Marmalade

_MG_8999

I was never that keen on Marmalade growing up, but as I get older I am pleased to discover I now eat anything and everything (probably not a good thing). Maybe it’s my taste buds developing or maybe I’m just plain greedy.

Anyway January is upon us and that means the short, but very much loved season of the bitter Seville oranges has arrived. These oranges are shipped over in their thousands from sunny Spain so us British can have our beloved ‘Marmalade on Toast’.

As usual my mums recipe is yet to be found due to a nonexistent filing system along with her great disorganisation skills, so I asked my boyfriends Mother for her recipe. She is an excellent cook and is head of Food and Nutrition at a secondary school, which she has taught at for nearly 30 years. Whilst at her house last year I remember her opening her cupboard doors to reveal a mighty stash (we’re talking in the hundreds) of jams, marmalades and chutneys. I thought she was the perfect person to ask for a marmalade recipe, so here it is.

_MG_9013

_MG_9048

Makes 12 –  300ml Jars

Ingredients

1.5kg   Seville Oranges

2          Lemons (Juiced)

3kg      Sugar

2l         Water

Method  

  1. Sterilise the jam jars and put to one side.
  2. Put the oranges, lemon juice and water in a large pan with a lid.
  3. Bring to the boil and simmer until very tender, approximately 1- 2 hours.
  4. Stand a colander over a bowl. Lift the oranges out being careful not to burn yourself and put them in the colander. Leave the liquid in the pan.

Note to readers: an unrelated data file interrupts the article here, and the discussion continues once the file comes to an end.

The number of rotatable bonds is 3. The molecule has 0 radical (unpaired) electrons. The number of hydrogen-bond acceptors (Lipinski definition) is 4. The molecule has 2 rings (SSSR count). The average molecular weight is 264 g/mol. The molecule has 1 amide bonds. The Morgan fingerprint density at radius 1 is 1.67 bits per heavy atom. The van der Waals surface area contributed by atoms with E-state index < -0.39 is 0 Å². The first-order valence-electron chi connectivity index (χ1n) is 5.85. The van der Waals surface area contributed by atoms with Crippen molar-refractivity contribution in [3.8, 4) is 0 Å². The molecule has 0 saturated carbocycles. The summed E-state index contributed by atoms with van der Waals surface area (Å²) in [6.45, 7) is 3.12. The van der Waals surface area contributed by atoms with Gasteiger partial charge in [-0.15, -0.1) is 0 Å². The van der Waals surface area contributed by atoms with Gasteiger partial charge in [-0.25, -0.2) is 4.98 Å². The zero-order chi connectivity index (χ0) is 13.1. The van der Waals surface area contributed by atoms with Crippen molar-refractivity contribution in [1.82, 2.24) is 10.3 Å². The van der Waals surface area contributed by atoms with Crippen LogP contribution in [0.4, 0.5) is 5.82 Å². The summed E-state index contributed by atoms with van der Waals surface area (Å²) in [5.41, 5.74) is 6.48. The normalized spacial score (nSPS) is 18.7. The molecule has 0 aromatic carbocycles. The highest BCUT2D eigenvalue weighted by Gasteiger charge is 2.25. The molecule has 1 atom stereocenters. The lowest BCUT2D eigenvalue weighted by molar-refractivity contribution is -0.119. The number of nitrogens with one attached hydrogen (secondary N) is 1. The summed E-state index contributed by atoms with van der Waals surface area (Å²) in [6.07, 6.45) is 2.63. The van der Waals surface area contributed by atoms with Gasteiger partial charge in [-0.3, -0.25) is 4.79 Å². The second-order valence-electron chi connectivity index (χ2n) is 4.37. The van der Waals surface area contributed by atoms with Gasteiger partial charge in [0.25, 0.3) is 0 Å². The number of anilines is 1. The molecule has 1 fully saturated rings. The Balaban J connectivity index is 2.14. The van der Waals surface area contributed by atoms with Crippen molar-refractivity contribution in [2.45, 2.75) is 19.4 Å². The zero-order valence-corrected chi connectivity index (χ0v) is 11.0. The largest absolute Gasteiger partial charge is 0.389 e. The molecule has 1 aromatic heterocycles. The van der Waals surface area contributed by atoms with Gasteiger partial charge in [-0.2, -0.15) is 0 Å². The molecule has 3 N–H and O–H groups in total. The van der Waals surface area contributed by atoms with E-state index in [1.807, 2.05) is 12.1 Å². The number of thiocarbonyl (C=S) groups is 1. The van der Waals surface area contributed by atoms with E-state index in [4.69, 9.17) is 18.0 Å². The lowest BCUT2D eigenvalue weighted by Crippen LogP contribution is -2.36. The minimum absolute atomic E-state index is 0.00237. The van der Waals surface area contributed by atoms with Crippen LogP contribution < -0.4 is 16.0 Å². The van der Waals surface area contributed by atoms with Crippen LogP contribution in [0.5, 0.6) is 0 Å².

5. Cut the boiled oranges in half then scoop out the flesh and pips from the center of the oranges with a metal spoon. Do not throw away the peel. Place the pulp back into the pan with the liquid.
  6. Bring to the boil and boil for 6 minutes. Strain the liquid through a sieve, pushing through as much as the pulp as possible. This is very important, as it is rich in pectin and helps to give the marmalade a good set.
  7. Cut up the cooled orange peel into thin strips. This is quite time consuming but it’s worth doing for a lovely looking marmalade. It may seem like there is way too much peel for the mixture, but it is just the right amount.
  8. Put the thin strips of peel and sieved pulp into a large preserving pan along with the sugar. Place on a low heat until the sugar has dissolved. (It is possible to half the mixture at this stage and to add the sugar in two batches to improve the setting).
  9. When the sugar is completely dissolved, bring the marmalade to a good rolling boil. Boil rapidly until the setting point is reached. Be careful it doesn’t boil over the pan otherwise you’ll have a very sticky hob the clean. The set can be tested by placing a small amount of the mixture onto a cold plate then putting it in the freezer to cool rapidly. If it wrinkles when your finger is dragged through the mixture, it is set.
  10. Leave the marmalade to stand for a few minutes, then pot, seal and label.
Advertisements

2 responses to “Marmalade

  1. Ah that’s nice. I love homemade gifts! You should collect all the empty jars that they’ve given to you and make your own 🙂

Leave a Reply

Fill in your details below or click an icon to log in:

WordPress.com Logo

You are commenting using your WordPress.com account. Log Out / Change )

Twitter picture

You are commenting using your Twitter account. Log Out / Change )

Facebook photo

You are commenting using your Facebook account. Log Out / Change )

Google+ photo

You are commenting using your Google+ account. Log Out / Change )

Connecting to %s